IPS stem cell treatment heads for human trials in Japan

(Stem Cells News image)

Clinical trials 05

The very first human trials of a treatment using induced pluripotent stem cells (iPS cells) in Japan will begin as early as next year, the government-backed Riken research institute announced on June 12.

Speaking at a meeting of the Japanese Society for Regenerative Medicine in Yokohama, research team leader Masayo Takahashi of the Riken Center for Developmental Biology detailed plans to begin using iPS treatments on patients with a degenerative eye condition. Transplanted iPS cells have not developed into cancer in animal testing, and the clinical trial will go ahead now that it’s confirmed that similar procedures do not pose a threat to human health.

According to the human trials plan, iPS cells will be cultivated to transform into retinal pigment epithelium — pigment-rich cells that nourish the retinal visual cells. The new tissue will then be transplanted into the opposite site of the retina of eyes of patients suffering from age-related macular degeneration (ARMD), a condition striking primarily middle-aged and elderly individuals that can lead to complete loss of vision. ARMD cases in Japan are estimated in the hundreds of thousands. If all goes well, the iPS treatments are expected to slow down the progress of the ARMD, and even partially restore the patients’ sight.

Takahashi and her team have already succeeded in transforming iPS cells made from patients’ skin cells into retinal pigment epithelium and transplanted the tissue into mice. None of the animal subjects developed cancer in the wake of the treatments — a major hurdle in clinical tests using iPS cells, though tissue in eye cells are widely believed highly unlikely to develop into cancer.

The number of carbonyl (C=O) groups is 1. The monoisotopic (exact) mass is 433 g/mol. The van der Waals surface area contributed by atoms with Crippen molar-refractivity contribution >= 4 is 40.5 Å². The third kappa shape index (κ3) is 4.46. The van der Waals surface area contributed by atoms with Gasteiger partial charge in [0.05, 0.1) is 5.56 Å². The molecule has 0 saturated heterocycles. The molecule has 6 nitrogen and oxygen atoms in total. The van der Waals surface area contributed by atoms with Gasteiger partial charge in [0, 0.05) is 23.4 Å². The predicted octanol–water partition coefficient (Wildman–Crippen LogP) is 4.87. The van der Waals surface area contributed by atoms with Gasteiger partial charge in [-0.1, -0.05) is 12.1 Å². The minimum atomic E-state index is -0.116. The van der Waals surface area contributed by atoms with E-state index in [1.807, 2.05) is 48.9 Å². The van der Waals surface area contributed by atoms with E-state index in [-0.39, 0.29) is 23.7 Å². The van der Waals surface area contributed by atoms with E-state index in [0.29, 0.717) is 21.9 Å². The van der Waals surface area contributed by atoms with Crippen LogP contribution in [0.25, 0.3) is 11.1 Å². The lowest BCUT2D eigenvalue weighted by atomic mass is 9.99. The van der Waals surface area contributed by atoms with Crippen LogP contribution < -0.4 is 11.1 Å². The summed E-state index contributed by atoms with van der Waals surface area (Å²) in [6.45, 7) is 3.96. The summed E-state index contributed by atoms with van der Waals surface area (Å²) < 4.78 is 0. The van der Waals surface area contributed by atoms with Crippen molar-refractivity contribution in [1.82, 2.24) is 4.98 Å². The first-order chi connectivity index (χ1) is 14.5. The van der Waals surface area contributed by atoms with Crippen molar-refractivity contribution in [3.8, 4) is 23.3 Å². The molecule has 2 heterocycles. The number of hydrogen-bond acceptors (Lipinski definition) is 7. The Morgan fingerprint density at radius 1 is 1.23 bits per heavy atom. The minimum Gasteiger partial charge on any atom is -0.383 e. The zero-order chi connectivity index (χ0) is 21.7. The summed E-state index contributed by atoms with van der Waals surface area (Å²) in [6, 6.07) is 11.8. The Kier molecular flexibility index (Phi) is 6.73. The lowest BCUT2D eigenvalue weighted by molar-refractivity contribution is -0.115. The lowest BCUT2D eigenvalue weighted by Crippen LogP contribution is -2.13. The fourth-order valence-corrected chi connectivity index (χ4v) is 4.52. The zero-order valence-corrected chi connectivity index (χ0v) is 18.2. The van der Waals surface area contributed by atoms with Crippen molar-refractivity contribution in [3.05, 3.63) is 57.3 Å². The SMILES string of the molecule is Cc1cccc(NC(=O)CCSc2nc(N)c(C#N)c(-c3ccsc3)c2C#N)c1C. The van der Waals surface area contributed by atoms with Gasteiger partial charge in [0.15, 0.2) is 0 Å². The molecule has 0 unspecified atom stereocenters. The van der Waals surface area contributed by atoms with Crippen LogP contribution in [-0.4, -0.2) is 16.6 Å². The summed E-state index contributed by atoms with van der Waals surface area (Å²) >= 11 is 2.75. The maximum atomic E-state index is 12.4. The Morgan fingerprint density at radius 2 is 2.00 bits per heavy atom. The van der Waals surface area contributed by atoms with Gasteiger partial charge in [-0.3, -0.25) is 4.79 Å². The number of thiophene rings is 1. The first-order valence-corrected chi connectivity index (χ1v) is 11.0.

Plans for the clinical trial will now go before the ethics board at the Foundation for Biomedical Research and Innovation hospital, right next to the Riken developmental biology center in Kobe. If the trial plan gets the OK from the board and the government, the treatments will be carried out on five ARMD patients at the hospital as early as 2013.

from http://mainichi.jp/english/english/newsselect/news/20120613p2a00m0na005000c.html

Incoming search terms:

indian medical news rp cure, Japan brain stem cells human trials visual, leadhcl, www latest research on rp in india only.

7 thoughts on “IPS stem cell treatment heads for human trials in Japan”

  1. My father is suffreing from RP. Kindly provide me with the information if any cure is available in any part of the world.

    1. I am interested in forthcoming trials for retinitis pigmentosa as I have family members with this decease and wondered if you have patients who travel to Japan for be included in these trials.

  2. Good Day

    I am suffering form eye disorder

    I have the following conditions

    1. night blindness
    2. very poor visual field
    3. cataracts in both eyes
    4. very poor adaption when light changes
    5. high sensitivity when there is too much light
    6. left eye can hardly see the first letter on the chart
    7. right eye can read line 4 on the chart but see every thing very foggy
    8. can not see details on the people face however faces are recognizable when people are close about one meter to me

    please let me know if additional information is required

    looking forward to hearing from you

    Thanks

    Hossein

  3. Hi

    I am Mrs. Hemalatha from India. I am 69 yrs old. I suffered a central retinal artery occlusion withcilioretinal sparing in the month of March of this year and lost partialvision in my right eye. Please let me know if stem cells or any other therapy can treat this condition. I am willing to participate in any clinical trials. Please let me know and advise me on how to proceed as I am really terribly impacted by this condition. Will be very grateful for any treatment offered. Hoping to hear from you.

    Hemalatha

Leave a Reply

Your email address will not be published.

This site uses Akismet to reduce spam. Learn how your comment data is processed.